I’m sure you’ve heard of the recent high profile discussions about how to bring much-needed innovation to mature companies that are carrying the comforting ballast of old fashioned infrastructure. That infrastructure is the greatest impediment to agility and innovation (unless you count the people and culture that go along with it). I first heard about “bimodal” at a local Gartner program a few weeks ago and found the concept both thrilling and disturbing.
The idea of bimodel divorces the reliable and stable back-office (Mode 1 “Core”) from all that is innovative (Mode 2 “Innovation”). This means that innovation is explicitly separate, with new, presumably agile, infrastructure to create new lines of business for generating new revenue streams, and to provide more contemporary modes of interacting with consumers and employees.I’m a little concerned that a bi-modal declaration promotes an easy way out for Mode 1 laggards. Their management no longer have to worry about modernizing or even interacting with Mode 2. In approaching the problem this way, we are continuing to be enablers of the infrastructure and its management who are addicted and afraid to even try to wean from their brittle, ancient technologies and methodologies. I suspect that part of the reason that we got to this point is their continued abdication of decisions and recommendations to vendors and consultants on the dead side of bimodal. With advancement generally limited to creative marketing and re-messaging the same 20-year-old technologies and ideas, the name-brand consultants in enterprise IT nominally grab the buzz but only deliver it on the periphery.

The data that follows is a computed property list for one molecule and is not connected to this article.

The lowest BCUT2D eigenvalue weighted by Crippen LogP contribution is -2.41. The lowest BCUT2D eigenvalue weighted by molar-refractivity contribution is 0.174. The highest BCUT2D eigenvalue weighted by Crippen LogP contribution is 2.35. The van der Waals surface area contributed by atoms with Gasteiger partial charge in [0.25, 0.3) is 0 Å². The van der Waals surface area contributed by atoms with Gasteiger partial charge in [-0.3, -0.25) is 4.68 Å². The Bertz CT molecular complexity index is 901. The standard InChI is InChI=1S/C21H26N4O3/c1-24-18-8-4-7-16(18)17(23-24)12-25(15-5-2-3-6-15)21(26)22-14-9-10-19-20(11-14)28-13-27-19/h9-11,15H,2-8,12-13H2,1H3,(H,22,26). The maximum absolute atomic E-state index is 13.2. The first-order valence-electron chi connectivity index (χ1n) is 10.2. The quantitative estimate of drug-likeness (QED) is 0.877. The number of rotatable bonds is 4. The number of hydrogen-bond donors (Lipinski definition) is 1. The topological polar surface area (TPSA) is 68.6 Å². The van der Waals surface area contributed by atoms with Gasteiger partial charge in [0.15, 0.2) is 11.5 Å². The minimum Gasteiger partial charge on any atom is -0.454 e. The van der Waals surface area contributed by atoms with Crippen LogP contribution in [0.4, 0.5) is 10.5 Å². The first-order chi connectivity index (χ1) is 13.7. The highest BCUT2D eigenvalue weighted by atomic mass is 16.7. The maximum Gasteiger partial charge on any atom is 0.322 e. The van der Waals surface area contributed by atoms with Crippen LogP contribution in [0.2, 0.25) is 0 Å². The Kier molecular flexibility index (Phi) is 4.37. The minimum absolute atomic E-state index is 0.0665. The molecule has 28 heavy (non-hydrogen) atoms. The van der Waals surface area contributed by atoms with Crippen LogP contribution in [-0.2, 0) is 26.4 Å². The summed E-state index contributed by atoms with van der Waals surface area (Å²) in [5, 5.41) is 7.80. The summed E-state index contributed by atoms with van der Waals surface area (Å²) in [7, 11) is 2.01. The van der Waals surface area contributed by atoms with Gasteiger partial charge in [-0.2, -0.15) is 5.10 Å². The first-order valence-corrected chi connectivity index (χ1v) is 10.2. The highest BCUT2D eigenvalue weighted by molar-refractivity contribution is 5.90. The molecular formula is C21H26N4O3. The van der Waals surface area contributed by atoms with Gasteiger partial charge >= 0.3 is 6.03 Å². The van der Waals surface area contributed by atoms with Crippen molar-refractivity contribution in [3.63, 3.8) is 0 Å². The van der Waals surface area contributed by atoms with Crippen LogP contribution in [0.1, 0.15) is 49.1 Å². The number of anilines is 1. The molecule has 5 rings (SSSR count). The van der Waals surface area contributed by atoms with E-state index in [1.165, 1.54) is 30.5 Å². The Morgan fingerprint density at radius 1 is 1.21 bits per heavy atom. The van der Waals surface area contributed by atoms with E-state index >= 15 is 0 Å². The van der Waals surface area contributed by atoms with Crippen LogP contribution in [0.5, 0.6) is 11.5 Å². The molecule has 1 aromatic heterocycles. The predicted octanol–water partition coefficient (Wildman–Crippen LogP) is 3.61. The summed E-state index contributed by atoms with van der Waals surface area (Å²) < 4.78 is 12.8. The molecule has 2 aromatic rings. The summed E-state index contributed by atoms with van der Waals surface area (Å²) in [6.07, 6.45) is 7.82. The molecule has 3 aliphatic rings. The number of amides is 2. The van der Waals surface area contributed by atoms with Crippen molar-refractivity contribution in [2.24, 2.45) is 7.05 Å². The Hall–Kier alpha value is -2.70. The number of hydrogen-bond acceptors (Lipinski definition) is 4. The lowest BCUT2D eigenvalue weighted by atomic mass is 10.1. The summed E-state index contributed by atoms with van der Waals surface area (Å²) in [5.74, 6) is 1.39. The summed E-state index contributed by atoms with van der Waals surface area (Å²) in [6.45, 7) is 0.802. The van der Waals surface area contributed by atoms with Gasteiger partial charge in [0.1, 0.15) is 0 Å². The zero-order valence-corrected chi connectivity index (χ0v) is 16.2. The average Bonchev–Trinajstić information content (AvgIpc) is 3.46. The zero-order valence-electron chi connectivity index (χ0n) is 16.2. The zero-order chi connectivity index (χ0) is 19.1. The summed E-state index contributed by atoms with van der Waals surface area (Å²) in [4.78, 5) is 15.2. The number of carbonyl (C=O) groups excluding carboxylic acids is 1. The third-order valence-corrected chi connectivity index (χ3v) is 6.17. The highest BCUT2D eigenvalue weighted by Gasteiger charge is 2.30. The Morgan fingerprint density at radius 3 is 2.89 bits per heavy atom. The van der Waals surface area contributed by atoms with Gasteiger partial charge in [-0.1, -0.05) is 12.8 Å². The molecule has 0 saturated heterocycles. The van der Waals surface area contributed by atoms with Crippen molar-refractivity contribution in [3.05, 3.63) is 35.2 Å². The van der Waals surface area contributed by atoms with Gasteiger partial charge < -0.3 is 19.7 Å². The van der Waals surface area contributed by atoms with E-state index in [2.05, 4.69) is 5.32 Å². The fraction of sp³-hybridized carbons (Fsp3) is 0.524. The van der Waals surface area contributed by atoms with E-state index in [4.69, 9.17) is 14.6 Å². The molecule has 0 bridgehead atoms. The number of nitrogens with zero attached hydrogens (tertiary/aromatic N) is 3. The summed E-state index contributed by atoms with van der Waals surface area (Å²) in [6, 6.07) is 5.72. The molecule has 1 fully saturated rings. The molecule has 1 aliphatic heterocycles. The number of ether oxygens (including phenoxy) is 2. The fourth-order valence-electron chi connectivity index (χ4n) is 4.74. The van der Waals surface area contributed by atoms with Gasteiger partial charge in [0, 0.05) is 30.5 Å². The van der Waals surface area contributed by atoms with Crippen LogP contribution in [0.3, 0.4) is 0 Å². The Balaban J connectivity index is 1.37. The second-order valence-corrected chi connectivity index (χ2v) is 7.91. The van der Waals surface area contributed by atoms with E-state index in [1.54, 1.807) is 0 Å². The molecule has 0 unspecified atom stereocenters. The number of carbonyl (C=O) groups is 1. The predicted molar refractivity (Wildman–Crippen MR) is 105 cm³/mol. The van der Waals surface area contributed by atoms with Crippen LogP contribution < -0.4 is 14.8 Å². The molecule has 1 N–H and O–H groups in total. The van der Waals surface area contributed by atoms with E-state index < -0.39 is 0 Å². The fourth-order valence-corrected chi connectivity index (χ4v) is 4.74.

I definitely agree that relying on the Mode 1 (reliable, stable) IT is highly unlikely to bring significant innovation, and I also believe that the best way to get real innovation underway is to completely separate it out, with different people, skill sets, management, and objectives. But if we imagine how this will play out, there is likely to be a complete bifurcation where the innovative side never is able to leverage the back-office functions. They will inevitably invent their own (less reliable and less stable) versions of back-office. What happens then? Mode 1 eventually dies on the vine? We regress to pre-1980 basics? Business in general accepts worse performance on the backend functions?
(You didn't really try clicking that button, did you?)
It’s probably obvious that my take is that BOTH modes should advance aggressively, ‘though I do believe the innovative side should be unencumbered by the Old World. Mode 1 management should take this as a gauntlet to push hard to replace their integration infrastructure with Agile Integration Software, such as Stone Bond’s Enterprise Enabler®, which is a proven enterprise-ready framework that boosts agility, interacts with both Mode 1 and Mode 2 applications and data, and offers up to 90% reduction in time to production along with a huge reduction in tech debt. That is what is needed for companies to survive and enjoy a competitive advantage in the coming years.You Mode 1 people do have a choice. You can continue as is and sit by waiting for your inevitable demise, or you can be the hero that solidly bridges Mode 2 and Mode 1. We are seeing this successfully implemented by forward-looking CIOs. So, find a leader and press GO!